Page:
Carbon capture must be fast-tracked as global coal growth deemed ‘unsustainable’

The International Energy Agency (IEA) says global governments must 'radically accelerate the deployment of carbon capture technology' as a new report reveals demand for coal will break the nine-billion-tonne level by 2019.

The organisation’s annual Medium-Term Coal Market Report, released today (15 December), concludes that the fate of the global coal market will be determined by China, which will continue to account for three-fifths of demand growth during the five-year outlook period. (Scroll down for factsheet).

“We have heard many pledges and policies aimed at mitigating climate change, but over the next five years they will mostly fail to arrest the growth in coal demand,” said IEA executive director Maria van der Hoeven. “Although the contribution that coal makes to energy security and access to energy is undeniable, I must emphasise once again that coal use in its current form is simply unsustainable.

“For this to change, we need to radically accelerate deployment of carbon capture and sequestration.”

Global coal demand growth has been slowing in recent years, and the report sees that trend continuing. Coal demand will grow at an average rate of 2.1% per year through 2019, the report says. This compares to the 2013 report’s forecast of 2.3% for the five years through 2018 and the actual growth rate of 3.3% per year between 2010 and 2013.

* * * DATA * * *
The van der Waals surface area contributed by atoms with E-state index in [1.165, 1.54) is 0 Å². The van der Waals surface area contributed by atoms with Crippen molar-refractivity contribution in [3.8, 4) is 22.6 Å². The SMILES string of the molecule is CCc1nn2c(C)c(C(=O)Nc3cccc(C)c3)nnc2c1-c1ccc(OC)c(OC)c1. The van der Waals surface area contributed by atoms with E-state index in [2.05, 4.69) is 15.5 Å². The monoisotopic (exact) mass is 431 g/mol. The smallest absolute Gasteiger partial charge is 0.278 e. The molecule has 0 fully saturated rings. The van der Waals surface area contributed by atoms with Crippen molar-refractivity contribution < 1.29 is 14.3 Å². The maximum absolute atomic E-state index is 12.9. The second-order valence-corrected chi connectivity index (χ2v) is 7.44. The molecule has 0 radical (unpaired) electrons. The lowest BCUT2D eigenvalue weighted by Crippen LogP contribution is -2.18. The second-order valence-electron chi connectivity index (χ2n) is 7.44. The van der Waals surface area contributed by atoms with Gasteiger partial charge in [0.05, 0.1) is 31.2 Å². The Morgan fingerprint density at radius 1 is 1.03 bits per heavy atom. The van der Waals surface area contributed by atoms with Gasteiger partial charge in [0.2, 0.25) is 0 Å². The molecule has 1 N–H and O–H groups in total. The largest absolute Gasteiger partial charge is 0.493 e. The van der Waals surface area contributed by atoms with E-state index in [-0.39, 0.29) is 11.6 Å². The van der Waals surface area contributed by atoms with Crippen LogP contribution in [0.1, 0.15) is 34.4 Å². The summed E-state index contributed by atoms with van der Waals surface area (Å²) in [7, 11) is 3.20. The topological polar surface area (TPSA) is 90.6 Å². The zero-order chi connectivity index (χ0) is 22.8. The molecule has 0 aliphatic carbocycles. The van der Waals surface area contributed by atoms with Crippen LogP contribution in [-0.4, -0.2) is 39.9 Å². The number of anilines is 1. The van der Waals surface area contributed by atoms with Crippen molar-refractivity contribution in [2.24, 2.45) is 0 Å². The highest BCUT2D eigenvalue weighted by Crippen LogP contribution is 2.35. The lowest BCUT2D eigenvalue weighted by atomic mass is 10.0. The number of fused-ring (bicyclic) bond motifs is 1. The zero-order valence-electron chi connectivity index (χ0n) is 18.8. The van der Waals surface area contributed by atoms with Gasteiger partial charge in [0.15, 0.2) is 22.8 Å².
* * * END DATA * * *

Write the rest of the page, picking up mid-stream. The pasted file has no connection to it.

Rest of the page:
The decline of coal use in Europe and the United States will, however, be offset by the likes of China, India, ASEAN countries and other countries in Asia which are seen as the main ‘engines of growth’ in global coal consumption.

Carbon capture call

Carbon Capture and Storage (CCS) is a technology designed to silo CO2 released during industrial processes and store it underground. Fossil fuel power stations are most closely linked to the application of CCS but it could be used in any industry with high carbon emissions.

Globally, there are 13 large-scale CCS projects in operation, with a further nine under construction. According to the Global CCS Institute, the total CO2 capture capacity of these 22 projects is around 40 million tonnes a year.

Earlier this year, a report from the Energy and Climate Change Committee (ECC) explained that CCS has become ‘vital’ to limiting climate change and that the technology must be fast-tracked for use in UK power stations.

And just last month, the Department for Energy and Climate Change (DECC) ramped up its support for CCS with the announcement of new funding to support new CCS projects, technologies and solutions across the country.

Luke Nicholls

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